With an early start at 6am, the intrepid travellers (my long-suffering mentor driving and my sleepy geologist friend navigating) departed the infamous town of Trundle, finishing up our exploration trek of Fifield and Syerston. It was with a heavy heart that we said goodbye (again!) to Middy the pub dog and the gorgeous publican (soon to be Masters student in Education – go you!) Danielle, and drove into the wild blue yonder…….well……we drove south! After about 20 minutes of travelling we came across a roadside outcrop (have I mentioned how much I LOVE roadside cuttings – they are just AWESOME! But I digress……) of a very interesting nature. This outcrop was a Silurian coral reef full of fossilised remains of Silurian corals, around 408-438 million years old……yes….I said MILLION! With our trusty rock hammer we happily began smashing rocks left, right and centre to find masses of coral remains fossilised in the limestone. A few samples were gathered (Ah……mine may have been so big it was a little difficult to fit behind the front passenger seat which was my allocated area for rocks – read “Bec, you can’t have anything bigger than what can fit behind the seat so don’t […]


[gmap-embed id=”82″]     Day four began in glorious weather – with a “proof of life” selfie taken and posted to Facebook so my Dear Old Dad knew I was alive and well! I was most excited about today as my Long-Suffering Mentor had gained permission from the boss to take us out for breakfast to a very special place! And so began a small (by outback standards!) drive to Parkes, NSW.       You see lots of odd things in country Australia but nothing as odd as an Elvis on a Ute……holding a chainsaw…… We travelled for about three quarters of an hour through a few country towns but mainly wide open spaces with endless paddocks of golden wheat until out of the middle of no where, a HUGE radio telescope appeared. It seriously looked like something from a Mars landscape, totally opposite of it’s surroundings and epic in it’s formidable size and appearance. I was mesmerised! The next hour was spent devouring devine Eggs Benedict and running around the many information booths and signs that are set up at the Parkes Dish! Me, being OCD when it comes to having to read every bloody sign (!!!!), looked like […]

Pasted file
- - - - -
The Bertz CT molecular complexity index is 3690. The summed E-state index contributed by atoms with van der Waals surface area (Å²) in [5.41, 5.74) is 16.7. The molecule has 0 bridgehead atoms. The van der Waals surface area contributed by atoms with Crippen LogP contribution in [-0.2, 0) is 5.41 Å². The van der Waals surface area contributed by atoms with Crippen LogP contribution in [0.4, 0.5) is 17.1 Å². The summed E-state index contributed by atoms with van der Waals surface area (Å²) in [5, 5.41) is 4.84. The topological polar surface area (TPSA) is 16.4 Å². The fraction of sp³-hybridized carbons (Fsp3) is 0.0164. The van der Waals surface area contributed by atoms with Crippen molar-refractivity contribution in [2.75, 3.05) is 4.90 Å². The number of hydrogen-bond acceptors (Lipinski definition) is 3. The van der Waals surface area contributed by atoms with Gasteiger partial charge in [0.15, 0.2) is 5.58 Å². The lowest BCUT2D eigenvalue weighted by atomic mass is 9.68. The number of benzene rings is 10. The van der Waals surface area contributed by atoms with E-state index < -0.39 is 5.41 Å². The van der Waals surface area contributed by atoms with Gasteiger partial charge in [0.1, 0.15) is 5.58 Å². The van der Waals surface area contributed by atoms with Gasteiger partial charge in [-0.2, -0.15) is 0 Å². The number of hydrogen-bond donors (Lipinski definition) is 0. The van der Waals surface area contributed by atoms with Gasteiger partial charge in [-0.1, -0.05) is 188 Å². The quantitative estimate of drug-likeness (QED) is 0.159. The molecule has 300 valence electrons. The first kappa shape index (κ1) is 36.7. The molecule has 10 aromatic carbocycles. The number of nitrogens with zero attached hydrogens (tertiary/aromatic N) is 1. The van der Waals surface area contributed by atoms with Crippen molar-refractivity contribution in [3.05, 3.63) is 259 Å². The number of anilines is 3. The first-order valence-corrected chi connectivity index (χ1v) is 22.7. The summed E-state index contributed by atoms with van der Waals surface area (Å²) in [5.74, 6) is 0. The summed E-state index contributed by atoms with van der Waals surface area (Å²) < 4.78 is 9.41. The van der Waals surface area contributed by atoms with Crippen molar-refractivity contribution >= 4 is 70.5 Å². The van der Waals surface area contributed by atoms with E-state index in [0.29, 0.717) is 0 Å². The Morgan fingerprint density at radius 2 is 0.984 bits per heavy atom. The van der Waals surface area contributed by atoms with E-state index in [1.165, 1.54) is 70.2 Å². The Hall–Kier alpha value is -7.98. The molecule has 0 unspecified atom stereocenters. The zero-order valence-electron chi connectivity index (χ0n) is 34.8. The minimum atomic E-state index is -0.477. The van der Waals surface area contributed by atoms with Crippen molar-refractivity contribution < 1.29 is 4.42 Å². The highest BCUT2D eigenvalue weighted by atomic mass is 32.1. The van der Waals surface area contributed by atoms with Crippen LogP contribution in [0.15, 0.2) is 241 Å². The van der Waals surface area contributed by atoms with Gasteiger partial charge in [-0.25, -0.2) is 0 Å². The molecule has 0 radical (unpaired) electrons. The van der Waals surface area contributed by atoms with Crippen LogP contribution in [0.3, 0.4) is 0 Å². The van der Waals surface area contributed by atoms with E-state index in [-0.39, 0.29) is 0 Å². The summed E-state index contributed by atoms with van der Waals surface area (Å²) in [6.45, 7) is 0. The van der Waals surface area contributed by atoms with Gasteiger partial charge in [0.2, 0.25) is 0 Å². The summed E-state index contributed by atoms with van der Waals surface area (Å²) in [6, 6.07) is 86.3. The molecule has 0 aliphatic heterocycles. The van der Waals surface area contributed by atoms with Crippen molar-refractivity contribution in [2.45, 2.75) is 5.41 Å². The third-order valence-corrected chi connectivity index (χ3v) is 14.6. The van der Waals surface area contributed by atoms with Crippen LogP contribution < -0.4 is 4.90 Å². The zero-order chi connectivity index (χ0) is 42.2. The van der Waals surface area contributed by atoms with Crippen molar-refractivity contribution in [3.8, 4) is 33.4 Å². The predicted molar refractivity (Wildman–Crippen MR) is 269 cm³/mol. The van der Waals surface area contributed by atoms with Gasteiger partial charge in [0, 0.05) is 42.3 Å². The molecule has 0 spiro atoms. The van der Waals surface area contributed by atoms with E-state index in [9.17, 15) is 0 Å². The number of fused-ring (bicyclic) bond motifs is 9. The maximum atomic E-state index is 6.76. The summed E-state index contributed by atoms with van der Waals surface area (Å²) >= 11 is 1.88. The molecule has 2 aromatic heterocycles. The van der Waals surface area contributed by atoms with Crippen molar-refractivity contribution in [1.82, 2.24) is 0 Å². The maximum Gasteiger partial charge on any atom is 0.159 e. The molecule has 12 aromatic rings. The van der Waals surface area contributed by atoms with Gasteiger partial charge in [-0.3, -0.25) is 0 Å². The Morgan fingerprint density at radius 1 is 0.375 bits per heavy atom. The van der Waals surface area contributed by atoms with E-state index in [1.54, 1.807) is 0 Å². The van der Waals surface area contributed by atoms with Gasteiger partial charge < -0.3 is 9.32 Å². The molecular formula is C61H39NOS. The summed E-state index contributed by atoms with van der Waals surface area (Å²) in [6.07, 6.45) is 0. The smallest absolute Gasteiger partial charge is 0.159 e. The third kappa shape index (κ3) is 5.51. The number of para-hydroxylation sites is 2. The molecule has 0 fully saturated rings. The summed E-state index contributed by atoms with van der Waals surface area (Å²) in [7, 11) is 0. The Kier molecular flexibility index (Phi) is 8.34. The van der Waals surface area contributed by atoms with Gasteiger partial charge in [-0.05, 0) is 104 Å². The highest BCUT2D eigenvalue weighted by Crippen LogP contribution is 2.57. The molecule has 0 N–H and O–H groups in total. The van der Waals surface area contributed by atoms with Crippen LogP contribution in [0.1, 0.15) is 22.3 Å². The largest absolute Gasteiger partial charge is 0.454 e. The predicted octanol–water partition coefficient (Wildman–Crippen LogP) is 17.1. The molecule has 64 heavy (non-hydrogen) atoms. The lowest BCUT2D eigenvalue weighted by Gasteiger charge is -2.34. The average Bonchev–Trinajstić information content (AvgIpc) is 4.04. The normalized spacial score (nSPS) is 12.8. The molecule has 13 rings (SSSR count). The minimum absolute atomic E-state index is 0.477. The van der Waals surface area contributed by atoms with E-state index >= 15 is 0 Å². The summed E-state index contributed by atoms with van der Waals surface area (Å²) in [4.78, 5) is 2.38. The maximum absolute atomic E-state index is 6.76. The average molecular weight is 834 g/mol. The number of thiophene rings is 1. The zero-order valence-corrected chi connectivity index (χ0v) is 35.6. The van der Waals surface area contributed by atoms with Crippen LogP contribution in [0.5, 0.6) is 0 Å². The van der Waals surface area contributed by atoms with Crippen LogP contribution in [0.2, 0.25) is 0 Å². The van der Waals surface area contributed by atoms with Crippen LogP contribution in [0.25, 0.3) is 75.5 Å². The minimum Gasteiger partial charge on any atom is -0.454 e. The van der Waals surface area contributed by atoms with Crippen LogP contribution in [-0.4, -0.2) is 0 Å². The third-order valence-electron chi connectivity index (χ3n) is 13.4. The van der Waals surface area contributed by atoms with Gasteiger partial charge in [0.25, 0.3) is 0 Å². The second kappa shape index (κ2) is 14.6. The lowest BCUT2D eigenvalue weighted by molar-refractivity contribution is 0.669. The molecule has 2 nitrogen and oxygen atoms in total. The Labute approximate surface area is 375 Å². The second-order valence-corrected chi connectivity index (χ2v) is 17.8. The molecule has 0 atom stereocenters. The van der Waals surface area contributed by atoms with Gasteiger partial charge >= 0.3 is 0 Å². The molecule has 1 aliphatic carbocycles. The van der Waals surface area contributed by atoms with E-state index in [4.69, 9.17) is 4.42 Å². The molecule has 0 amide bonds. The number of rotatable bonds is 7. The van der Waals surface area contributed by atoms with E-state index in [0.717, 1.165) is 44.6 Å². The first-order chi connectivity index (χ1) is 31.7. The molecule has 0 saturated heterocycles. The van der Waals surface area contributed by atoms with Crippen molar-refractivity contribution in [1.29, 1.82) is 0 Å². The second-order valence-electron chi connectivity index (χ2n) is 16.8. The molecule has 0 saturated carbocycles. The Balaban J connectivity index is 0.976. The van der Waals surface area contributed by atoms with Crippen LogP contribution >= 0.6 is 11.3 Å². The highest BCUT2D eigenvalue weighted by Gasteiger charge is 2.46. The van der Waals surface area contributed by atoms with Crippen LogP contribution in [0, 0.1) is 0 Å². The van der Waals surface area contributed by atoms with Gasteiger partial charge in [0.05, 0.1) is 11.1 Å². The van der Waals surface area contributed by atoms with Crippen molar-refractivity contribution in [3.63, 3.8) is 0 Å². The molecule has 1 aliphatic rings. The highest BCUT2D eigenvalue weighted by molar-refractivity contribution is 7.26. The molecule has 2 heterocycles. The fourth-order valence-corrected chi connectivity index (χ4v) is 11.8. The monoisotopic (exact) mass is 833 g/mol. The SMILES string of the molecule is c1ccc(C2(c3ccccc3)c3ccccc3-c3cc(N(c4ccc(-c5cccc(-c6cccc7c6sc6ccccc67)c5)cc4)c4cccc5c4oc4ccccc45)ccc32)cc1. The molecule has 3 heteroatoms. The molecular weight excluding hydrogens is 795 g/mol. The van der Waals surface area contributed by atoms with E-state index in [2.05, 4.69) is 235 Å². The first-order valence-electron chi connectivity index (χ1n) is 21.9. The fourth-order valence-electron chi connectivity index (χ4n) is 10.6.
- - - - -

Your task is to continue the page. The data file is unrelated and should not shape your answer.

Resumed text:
[gmap-embed id=”22″]The day began at 7.30am once again, after rising to another sensational sunrise through my window at the Trundle Pub. Immediately, we set off towards Fifield again, this time heading toward “Area 1” – our designated tenement. The terrain was very different to our sampling areas of yesterday – a lot more trees and bush-like vegetation. There were lots of Big Grey Kangaroos and we even saw a Swamp Wallaby complete with joey in her pouch.   Stopping for a sample, we bush bashed maybe 250 metres into heavy scrub and dense vegetation only to turn around and see a huge Grey roo watching us – he would have only been about 10 metres away. He was HUGE! (Almost as tall as AB!) Thick, stocky build – I can understand the damage these guys can do to crops. But I felt surprisingly special seeing this guy up close and personal. As he thundered off the ground shook with each bounce!     Today’s exploration was with gold and tin in mind, so we were on the search for pink granites. A change in rock indicates a change in what minerals the area holds and different minerals are found in […]